Unprovoked DVT (as compared with transient risk-associated DVT) was associated with higher medical costs. This was not described in previous studies, and might be related to the fact that this patient population is more frequently tested for thrombophilia [22], is treated with antithrombotic drugs for a longer period of time [23,24], and is at higher risk for VTE recurrence [25]. The higher cost of DVT with concomitant PE has already been described in the Spyropoulos study [5], and is probably explained by the fact that PE patients are traditionally treated in hospital.

We found that being included as an inpatient at baseline was associated with significantly higher total costs ($5263 vs. $3713, = 0.03) in univariate analysis and remained significant in multivariate regression analysis (RIC 1.68, 95% CI 1.23–2.30). This indicates that potential savings could be realized with appropriate outpatient treatment of VTE, as many patients are still admitted routinely in the real world.

It is instructive to compare our estimates of the annual medical and non-medical costs incurred by DVT with estimates for other common medical conditions. For example, in a study of the cost of atrial fibrillation, Jonsson et al. [26] reported higher average total per-patient annual costs of $6697 in Sweden and $5355 in Germany (in 2005 Canadian dollars). Migliaccio-Walle et al. [27] compared the medical costs of peripheral arterial disease with the costs incurred by myocardial infarction (MI) during the 5 years after diagnosis in Canada. The average annualized postdiagnosis medical cost was $8394 for the year 2002, as compared with $9716 for the MI patients.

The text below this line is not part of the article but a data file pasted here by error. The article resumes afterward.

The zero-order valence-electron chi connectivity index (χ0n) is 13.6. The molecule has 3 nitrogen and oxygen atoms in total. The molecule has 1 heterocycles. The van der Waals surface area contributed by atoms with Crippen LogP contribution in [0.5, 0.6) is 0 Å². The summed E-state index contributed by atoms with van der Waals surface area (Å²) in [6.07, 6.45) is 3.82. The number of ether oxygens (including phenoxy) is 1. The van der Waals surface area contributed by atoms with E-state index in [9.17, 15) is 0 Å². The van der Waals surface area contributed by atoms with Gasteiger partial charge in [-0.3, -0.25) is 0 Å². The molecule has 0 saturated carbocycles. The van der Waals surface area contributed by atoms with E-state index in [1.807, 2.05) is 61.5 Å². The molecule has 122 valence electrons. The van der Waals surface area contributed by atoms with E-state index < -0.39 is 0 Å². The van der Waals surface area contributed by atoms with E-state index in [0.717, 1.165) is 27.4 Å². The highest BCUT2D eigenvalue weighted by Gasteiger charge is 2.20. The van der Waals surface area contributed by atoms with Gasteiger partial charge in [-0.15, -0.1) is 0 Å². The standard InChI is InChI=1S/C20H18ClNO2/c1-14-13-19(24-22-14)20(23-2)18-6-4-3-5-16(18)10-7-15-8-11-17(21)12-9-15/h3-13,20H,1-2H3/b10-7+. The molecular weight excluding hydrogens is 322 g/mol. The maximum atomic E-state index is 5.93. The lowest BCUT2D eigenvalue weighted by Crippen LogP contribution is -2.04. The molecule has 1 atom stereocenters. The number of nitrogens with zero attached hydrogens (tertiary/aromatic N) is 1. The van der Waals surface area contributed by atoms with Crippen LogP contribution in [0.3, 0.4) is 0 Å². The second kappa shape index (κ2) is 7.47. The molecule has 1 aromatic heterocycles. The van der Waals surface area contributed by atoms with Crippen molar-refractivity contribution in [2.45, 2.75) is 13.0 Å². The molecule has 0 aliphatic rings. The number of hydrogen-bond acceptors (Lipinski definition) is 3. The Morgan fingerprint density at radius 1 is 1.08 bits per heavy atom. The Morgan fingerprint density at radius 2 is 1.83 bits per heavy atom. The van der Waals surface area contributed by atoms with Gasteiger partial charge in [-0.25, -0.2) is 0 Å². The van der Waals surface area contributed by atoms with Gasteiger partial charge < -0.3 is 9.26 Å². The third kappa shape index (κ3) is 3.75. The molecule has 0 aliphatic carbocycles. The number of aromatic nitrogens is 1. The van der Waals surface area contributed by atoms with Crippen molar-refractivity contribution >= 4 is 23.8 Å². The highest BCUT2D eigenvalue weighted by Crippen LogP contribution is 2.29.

Our study has some limitations. Health service use and associated costs in our clinical setting may not be representative of other countries with different healthcare systems. Although the VETO study used broad inclusion criteria, more than half of the potentially eligible patients declined to participate; such patients were significantly older, and more likely to be female, to have proximal rather than distal DVT and to have other comorbid conditions than participants. We were not able to include all components of the costs of warfarin monitoring, as we did not have access to the number of International Normalized Ratio tests performed during follow-up.

In conclusion, the cost of DVT is substantial. Patients with concomitant symptomatic PE at baseline, with unprovoked DVT, who developed PTS during follow-up and included as inpatients had higher costs. Among these four predictors, PTS and inpatient status at baseline are the only ones that are preventable. Better adherence to thromboprophylaxis strategies, providing the optimal intensity and duration of anticoagulation, in order to reduce the risk of recurrent DVT, and the use of elastic compression stockings are important ways to prevent the occurrence of PTS. Favoring outpatient care of VTE for patients with isolated DVT or concomitant low-risk PE should also be promoted to reduce costs.


S. R. Kahn, I. Shrier, and M. Johri: study conception and design; R. Guanella, S. R. Kahn, I. Shrier, T. Ducruet, and M. Johri: analysis and interpretation of data; R. Guanella: drafting of the article. S. R. Kahn, M.-J. Miron, A. Roussin, S. Desmarais, F. Joyal, J. Kassis, S. Solymoss, and J. S. Ginsberg: provision of patients, and collection and assembly of data; T. Ducruet: statistical analysis; S. R. Kahn: obtaining funding. All authors were reponsible for critical revision of the article for important intellectual content and final approval of the article.


S. R. Kahn and I. Shrier are recipients of Clinical Investigator Awards from the Fonds de la Recherche en Santé du Québec. M. Johri is a recipient of a New Investigator Award from the Canadian Institutes of Health Research. J. S. Ginsberg is a recipient of a Career Award from the Heart and Stroke Foundation of Ontario, and holds the David Braley and Nancy Gordon Chair in Thromboembolic Disease at McMaster University.

We thank the VETO study personnel and the patients who participated in the VETO study. We thank L. Desjardins (deceased) for recruiting patients to the study. This paper is dedicated to the memory of Donna L. Lamping PhD.

Disclosure of Conflict of Interests

The VEnous Thrombosis Outcomes (VETO) study was funded by the Fonds de la Recherche en Santé du Québec and by an unrestricted grant-in-aid from GlaxoSmithKline. The study sponsors had no role in the design and conduct of the study, the collection, management, analysis, interpretation and reporting of study data, the writing of the manuscript, or the decision to submit the article for publication.